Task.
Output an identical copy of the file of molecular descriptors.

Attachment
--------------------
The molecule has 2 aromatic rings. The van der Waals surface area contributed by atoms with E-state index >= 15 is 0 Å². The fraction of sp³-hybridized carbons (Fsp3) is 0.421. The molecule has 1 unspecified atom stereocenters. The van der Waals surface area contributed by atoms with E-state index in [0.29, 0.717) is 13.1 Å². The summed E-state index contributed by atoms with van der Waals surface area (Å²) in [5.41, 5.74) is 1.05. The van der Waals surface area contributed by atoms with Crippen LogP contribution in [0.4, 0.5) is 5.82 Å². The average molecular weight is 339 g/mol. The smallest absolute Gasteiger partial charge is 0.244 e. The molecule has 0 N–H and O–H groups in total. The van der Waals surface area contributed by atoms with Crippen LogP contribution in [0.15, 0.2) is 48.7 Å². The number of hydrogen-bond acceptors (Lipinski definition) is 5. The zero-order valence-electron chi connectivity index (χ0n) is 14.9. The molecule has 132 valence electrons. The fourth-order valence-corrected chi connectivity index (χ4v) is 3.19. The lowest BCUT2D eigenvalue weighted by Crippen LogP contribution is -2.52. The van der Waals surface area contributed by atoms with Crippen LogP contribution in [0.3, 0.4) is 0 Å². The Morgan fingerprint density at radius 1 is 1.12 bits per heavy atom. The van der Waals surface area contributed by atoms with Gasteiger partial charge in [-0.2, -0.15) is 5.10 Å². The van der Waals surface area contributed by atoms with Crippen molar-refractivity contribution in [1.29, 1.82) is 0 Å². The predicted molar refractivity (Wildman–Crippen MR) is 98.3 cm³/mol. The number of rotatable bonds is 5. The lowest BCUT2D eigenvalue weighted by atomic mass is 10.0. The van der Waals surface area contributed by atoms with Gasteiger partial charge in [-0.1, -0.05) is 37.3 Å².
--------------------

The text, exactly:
The molecule has 2 aromatic rings. The van der Waals surface area contributed by atoms with E-state index >= 15 is 0 Å². The fraction of sp³-hybridized carbons (Fsp3) is 0.421. The molecule has 1 unspecified atom stereocenters. The van der Waals surface area contributed by atoms with E-state index in [0.29, 0.717) is 13.1 Å². The summed E-state index contributed by atoms with van der Waals surface area (Å²) in [5.41, 5.74) is 1.05. The van der Waals surface area contributed by atoms with Crippen LogP contribution in [0.4, 0.5) is 5.82 Å². The average molecular weight is 339 g/mol. The smallest absolute Gasteiger partial charge is 0.244 e. The molecule has 0 N–H and O–H groups in total. The van der Waals surface area contributed by atoms with Crippen LogP contribution in [0.15, 0.2) is 48.7 Å². The number of hydrogen-bond acceptors (Lipinski definition) is 5. The zero-order valence-electron chi connectivity index (χ0n) is 14.9. The molecule has 132 valence electrons. The fourth-order valence-corrected chi connectivity index (χ4v) is 3.19. The lowest BCUT2D eigenvalue weighted by Crippen LogP contribution is -2.52. The van der Waals surface area contributed by atoms with Crippen LogP contribution in [0.3, 0.4) is 0 Å². The Morgan fingerprint density at radius 1 is 1.12 bits per heavy atom. The van der Waals surface area contributed by atoms with Gasteiger partial charge in [-0.2, -0.15) is 5.10 Å². The van der Waals surface area contributed by atoms with Crippen molar-refractivity contribution in [1.29, 1.82) is 0 Å². The predicted molar refractivity (Wildman–Crippen MR) is 98.3 cm³/mol. The number of rotatable bonds is 5. The lowest BCUT2D eigenvalue weighted by atomic mass is 10.0. The van der Waals surface area contributed by atoms with Gasteiger partial charge in [-0.1, -0.05) is 37.3 Å².